thefire.org By Samantha Harris
Brown University botched a sexual-assault hearing, treating an accused male student unfairly, a U.S. District Court ruled. Court records illustrate how ill-equipped the Title IX panel was to make such a major decision. With as few as five hours of training, they make determinations that can ruin someone’s life and reputation. John Doe claimed the accusations against him were fabricated, offering the investigator a witness who claimed to have heard Ann Roe and a friend conspiring to get him in trouble. The investigator decided not to get text messages between Roe and her friend, but told the Title IX panel that there was “insufficient evidence” to support Doe’s conspiracy claim. That was “particularly problematic,” the district court decided, “given that she had refused to ask for evidence that might have proven it so and been exculpatory to Doe.”
The biggest problem with Title IX enforcement? Balance. Title IX has always struggled between finding the proper balance and now it’s gone the other way. Every complaint is deemed fact, and every accused is presumed guilty. There needs to be a balance between the complainant and the accused. It’s truly about a fair process for both sides but now there is an imbalance in cases that treats men unfairly. This isn’t about male and female, it could be male on male, female on female, female on male. T9 lawyer Alan Sash.
thetab.com By Harry Shukman
Clark University has done male students a service. Because the University has watered down the definition of rape so much, male students know not to apply here. If you do attend this University, it’s a pretty good bet you will be falsely accused. And sadly once accused, Title IX has pre-determined your guilt regardless of your evidence of innocence. With Clark’s definition of rape, the net is cast to catch innocent young men.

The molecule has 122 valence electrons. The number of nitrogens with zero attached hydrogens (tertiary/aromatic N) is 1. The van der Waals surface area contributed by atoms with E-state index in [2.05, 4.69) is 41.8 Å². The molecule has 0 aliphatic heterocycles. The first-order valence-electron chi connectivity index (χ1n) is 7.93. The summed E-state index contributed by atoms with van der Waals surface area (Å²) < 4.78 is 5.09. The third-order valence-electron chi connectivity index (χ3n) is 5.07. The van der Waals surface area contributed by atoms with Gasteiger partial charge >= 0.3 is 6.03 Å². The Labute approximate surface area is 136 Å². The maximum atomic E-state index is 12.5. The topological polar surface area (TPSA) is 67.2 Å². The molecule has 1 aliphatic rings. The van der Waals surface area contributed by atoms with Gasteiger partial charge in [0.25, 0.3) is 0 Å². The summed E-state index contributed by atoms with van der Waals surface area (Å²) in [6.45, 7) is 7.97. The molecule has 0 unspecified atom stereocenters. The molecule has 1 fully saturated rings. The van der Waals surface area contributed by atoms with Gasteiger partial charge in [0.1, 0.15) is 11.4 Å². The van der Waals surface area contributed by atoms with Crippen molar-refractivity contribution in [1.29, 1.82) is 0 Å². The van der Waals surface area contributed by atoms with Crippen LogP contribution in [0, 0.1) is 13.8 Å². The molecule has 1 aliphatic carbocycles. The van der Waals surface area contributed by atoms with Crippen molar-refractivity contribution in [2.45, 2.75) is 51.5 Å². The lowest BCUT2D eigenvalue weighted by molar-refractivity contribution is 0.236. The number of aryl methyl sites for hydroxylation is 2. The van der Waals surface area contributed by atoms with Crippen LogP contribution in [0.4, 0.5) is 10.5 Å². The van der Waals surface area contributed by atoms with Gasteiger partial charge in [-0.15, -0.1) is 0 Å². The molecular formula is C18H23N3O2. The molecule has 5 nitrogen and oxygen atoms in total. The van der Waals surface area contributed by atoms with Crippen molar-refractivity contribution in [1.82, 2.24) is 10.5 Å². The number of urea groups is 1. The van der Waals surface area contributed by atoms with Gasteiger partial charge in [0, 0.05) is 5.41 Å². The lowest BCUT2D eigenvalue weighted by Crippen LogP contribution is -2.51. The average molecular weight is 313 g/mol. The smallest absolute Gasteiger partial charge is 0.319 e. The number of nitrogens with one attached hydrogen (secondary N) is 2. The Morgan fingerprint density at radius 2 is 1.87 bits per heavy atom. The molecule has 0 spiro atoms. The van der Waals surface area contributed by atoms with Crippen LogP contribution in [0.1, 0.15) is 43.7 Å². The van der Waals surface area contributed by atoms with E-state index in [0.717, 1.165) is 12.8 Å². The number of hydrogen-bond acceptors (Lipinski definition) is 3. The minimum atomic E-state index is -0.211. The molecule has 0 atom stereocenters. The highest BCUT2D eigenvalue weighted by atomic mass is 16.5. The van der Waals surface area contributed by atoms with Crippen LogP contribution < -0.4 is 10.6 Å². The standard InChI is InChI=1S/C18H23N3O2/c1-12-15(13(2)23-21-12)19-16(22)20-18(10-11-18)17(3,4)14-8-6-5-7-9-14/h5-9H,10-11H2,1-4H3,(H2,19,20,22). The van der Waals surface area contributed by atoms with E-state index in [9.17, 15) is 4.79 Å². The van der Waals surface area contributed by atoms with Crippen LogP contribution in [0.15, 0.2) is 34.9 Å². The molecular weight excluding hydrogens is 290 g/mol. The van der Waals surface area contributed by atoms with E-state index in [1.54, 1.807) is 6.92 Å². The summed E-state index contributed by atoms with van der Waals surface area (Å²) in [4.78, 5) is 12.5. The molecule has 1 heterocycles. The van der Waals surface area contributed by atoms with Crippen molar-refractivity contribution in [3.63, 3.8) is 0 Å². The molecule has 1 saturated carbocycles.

theblaze.com By Kaitlyn Schallhorn
washingtonpost.com By Eugene Volokh
Wolfgang Ballinger was a junior at Cornell when he was arrested on charges of attempted rape. Only arrested, and not convicted, Cornell suspended Ballinger, banned him from campus, and placed Psi Upsilon- the frat he was president of- on interim suspension. Ballinger’s attorney Sarah Wesley, paints a dark picture of police mishandling the investigation, and claims there are “serious questions of credibility with respect to the ‘victim.’” Ms. Wesley likened Ballinger’s case to the now-discredited Rolling Stone story.
thetab.com By Harry Shukman
This is a big case for the state of Washington. Student Mr. Arishi challenged his expulsion from Washington State University’s (WSU’s) doctoral program in Education, claiming the university failed to afford him a full adjudicative proceeding required by the Washington Administrative Procedure Act. The Court of Appeals agreed. “We reverse the superior court and the underlying agency order, award Mr. Arishi reasonable attorney fees, and remand for a full adjudication.” With this ruling, people accused of sex offenses on college campuses get a full hearing and are allowed to have an attorney speak and question the accuser. This decision is based on Washington law, and will not affect cases in other jurisdictions.
seattletimes.com By Katherine Long